About Jimmosk
Up until the age of 16, I didn't listen to any music. In fact I couldn't understand why people listened to it at all; it was just this weird thing people seemed to enjoy doing for some reason, a reason totally beyond me. Things change. I became a film music fan through my interest in sf films -- soundtracks and novelizations were the closest you could come to recapturing the movie experience in those pre-video days -- and the Star Wars and Star Trek series, Superman and Raiders of the Lost Ark became a frequent aural backdrop in my room. They were a great introduction to the range of sounds a symphony orchestra could make and the emotions it could elicit.

I was also an astronomy fanatic, and spent a lot of time working in my high school's planetarium. We would often just put Holst's "The Planets" on as audiences were entering or leaving, and the shows we gave sometimes had background music. In particular I remember a series of packaged shows produced by the Hansen Planetarium in Utah. They had a wonderful and exotic variety of pieces in their soundtracks, mostly exerpts from classical pieces or film scores. I'll always remember the name of the music editor for those shows, one Reuben C. Fox. Mr. Fox, whoever you are, you've got a great ear.

My high school library had a few hundred records shelved in its back office, kept there to discourage theft; as a result nobody almost no one knew of their existence. I was a library aide, and one day stopped blithely walking past them and actually looked at what was there. Seeing a few pieces I recognized from the planetarium, I checked some out, then more and more. My college had a much larger library, there were two area classical radio stations, and I somehow found a copy of the Vox Turnabout catalog which let you mail-order a wide variety of cassettes for $2.50 each. The Rest, as they say...

Let me make it clear that when I was starting out, learning pieces took effort. The first time I got a recording of Prokofiev's Fifth from my high school library, I listened to the whole thing without finding any music in it. But I thought that I'd be able to teach myself what was good about it, to find the hidden melodies, by listening to it many times. After the sixth listen or so, I thought the second movement was pretty neat, and there were snippets of the first movement that I could follow, although the rest was still opaque. Another eight or so listens (i.e. the next day) the whole piece was followable; I could see why people would want to listen to and record it. It's been that way with almost all the new music I've learned. Of course, once I knew enough music in a particular style, and certainly of a particular composer, picking up more such pieces became easier. But letting myself acclimate to the unknown is the only way I've ever found to enjoy it.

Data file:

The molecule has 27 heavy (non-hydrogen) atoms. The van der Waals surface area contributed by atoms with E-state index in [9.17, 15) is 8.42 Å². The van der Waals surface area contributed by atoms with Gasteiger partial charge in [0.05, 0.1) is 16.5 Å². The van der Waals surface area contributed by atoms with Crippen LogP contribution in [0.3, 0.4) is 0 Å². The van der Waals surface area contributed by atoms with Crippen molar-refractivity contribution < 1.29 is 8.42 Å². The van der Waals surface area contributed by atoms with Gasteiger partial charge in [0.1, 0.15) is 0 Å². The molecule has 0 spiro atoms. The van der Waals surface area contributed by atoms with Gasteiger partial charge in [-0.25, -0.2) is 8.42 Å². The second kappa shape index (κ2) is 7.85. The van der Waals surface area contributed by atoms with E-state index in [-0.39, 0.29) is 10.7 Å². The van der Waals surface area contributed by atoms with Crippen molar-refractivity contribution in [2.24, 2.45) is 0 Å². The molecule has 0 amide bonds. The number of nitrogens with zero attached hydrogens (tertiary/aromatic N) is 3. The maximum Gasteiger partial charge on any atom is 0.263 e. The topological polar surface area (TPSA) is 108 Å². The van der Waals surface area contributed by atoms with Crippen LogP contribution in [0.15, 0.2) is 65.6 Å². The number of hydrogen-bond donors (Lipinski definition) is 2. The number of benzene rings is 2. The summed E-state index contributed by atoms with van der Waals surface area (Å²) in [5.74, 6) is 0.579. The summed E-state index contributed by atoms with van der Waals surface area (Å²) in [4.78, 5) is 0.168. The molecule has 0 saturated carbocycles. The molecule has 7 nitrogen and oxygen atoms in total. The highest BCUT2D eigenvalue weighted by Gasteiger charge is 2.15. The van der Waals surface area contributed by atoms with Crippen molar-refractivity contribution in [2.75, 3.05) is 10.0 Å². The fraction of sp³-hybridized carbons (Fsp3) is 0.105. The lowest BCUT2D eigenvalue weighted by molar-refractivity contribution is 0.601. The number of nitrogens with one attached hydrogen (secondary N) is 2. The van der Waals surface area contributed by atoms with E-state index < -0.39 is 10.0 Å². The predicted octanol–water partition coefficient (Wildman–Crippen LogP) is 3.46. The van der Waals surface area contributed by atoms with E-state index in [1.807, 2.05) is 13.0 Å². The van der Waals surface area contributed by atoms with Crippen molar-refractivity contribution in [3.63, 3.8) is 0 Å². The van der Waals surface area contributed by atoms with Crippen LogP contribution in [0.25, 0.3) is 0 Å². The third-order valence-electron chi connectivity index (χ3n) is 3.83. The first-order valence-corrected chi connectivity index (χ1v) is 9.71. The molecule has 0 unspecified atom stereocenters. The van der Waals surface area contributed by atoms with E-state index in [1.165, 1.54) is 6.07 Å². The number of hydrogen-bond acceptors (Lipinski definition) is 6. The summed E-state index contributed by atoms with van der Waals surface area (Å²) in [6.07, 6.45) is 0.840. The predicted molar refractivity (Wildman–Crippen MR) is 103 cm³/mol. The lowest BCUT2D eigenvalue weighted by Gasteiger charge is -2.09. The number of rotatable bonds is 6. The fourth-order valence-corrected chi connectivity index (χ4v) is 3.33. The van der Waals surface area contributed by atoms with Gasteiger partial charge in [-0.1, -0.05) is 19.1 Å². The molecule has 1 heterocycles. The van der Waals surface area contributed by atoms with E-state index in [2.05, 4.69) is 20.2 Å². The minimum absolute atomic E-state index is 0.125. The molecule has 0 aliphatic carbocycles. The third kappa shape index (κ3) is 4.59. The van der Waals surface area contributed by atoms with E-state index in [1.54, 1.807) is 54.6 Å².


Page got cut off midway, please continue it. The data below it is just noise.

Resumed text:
--Jim Moskowitz

I'm interested in sharing some of these composers, and others, with a larger audience through the miracle of radio. I've been a classical disc jockey for five semesters and summers on Swarthmore College's WSRN 91.5 FM. If you live within five miles of the college (or ten miles downwind :-) you may have been among the lucky few to hear me.
If by any chance you're associated with a radio station yourself (preferably something slightly farther-reaching), in the Philadelphia area, I'd love to talk to you about the chances of putting together some unusual-repertoire programs....

email me at: jim {at} jimmosk {dot} com

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